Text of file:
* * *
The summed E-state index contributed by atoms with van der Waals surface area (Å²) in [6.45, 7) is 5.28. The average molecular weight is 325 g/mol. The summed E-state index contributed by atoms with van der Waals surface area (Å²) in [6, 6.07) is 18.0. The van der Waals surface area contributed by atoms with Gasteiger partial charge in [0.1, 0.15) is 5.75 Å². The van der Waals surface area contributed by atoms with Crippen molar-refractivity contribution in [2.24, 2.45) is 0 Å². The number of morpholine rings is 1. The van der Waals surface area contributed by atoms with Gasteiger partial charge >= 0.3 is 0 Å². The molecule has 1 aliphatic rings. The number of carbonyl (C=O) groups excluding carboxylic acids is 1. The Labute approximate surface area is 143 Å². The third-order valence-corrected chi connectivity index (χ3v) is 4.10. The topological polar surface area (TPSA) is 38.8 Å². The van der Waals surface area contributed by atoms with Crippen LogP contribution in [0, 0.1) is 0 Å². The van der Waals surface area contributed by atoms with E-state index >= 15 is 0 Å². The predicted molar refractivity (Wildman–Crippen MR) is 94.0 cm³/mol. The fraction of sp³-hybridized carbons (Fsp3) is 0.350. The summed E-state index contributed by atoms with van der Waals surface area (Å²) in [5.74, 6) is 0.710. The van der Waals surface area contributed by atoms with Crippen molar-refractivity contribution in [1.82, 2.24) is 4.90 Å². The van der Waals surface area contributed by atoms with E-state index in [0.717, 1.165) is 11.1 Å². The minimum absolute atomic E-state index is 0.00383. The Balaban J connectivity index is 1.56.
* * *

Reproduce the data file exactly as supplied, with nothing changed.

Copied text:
The summed E-state index contributed by atoms with van der Waals surface area (Å²) in [6.45, 7) is 5.28. The average molecular weight is 325 g/mol. The summed E-state index contributed by atoms with van der Waals surface area (Å²) in [6, 6.07) is 18.0. The van der Waals surface area contributed by atoms with Gasteiger partial charge in [0.1, 0.15) is 5.75 Å². The van der Waals surface area contributed by atoms with Crippen molar-refractivity contribution in [2.24, 2.45) is 0 Å². The number of morpholine rings is 1. The van der Waals surface area contributed by atoms with Gasteiger partial charge >= 0.3 is 0 Å². The molecule has 1 aliphatic rings. The number of carbonyl (C=O) groups excluding carboxylic acids is 1. The Labute approximate surface area is 143 Å². The third-order valence-corrected chi connectivity index (χ3v) is 4.10. The topological polar surface area (TPSA) is 38.8 Å². The van der Waals surface area contributed by atoms with Crippen LogP contribution in [0, 0.1) is 0 Å². The van der Waals surface area contributed by atoms with E-state index >= 15 is 0 Å². The predicted molar refractivity (Wildman–Crippen MR) is 94.0 cm³/mol. The fraction of sp³-hybridized carbons (Fsp3) is 0.350. The summed E-state index contributed by atoms with van der Waals surface area (Å²) in [5.74, 6) is 0.710. The van der Waals surface area contributed by atoms with Crippen molar-refractivity contribution in [1.82, 2.24) is 4.90 Å². The van der Waals surface area contributed by atoms with E-state index in [0.717, 1.165) is 11.1 Å². The minimum absolute atomic E-state index is 0.00383. The Balaban J connectivity index is 1.56.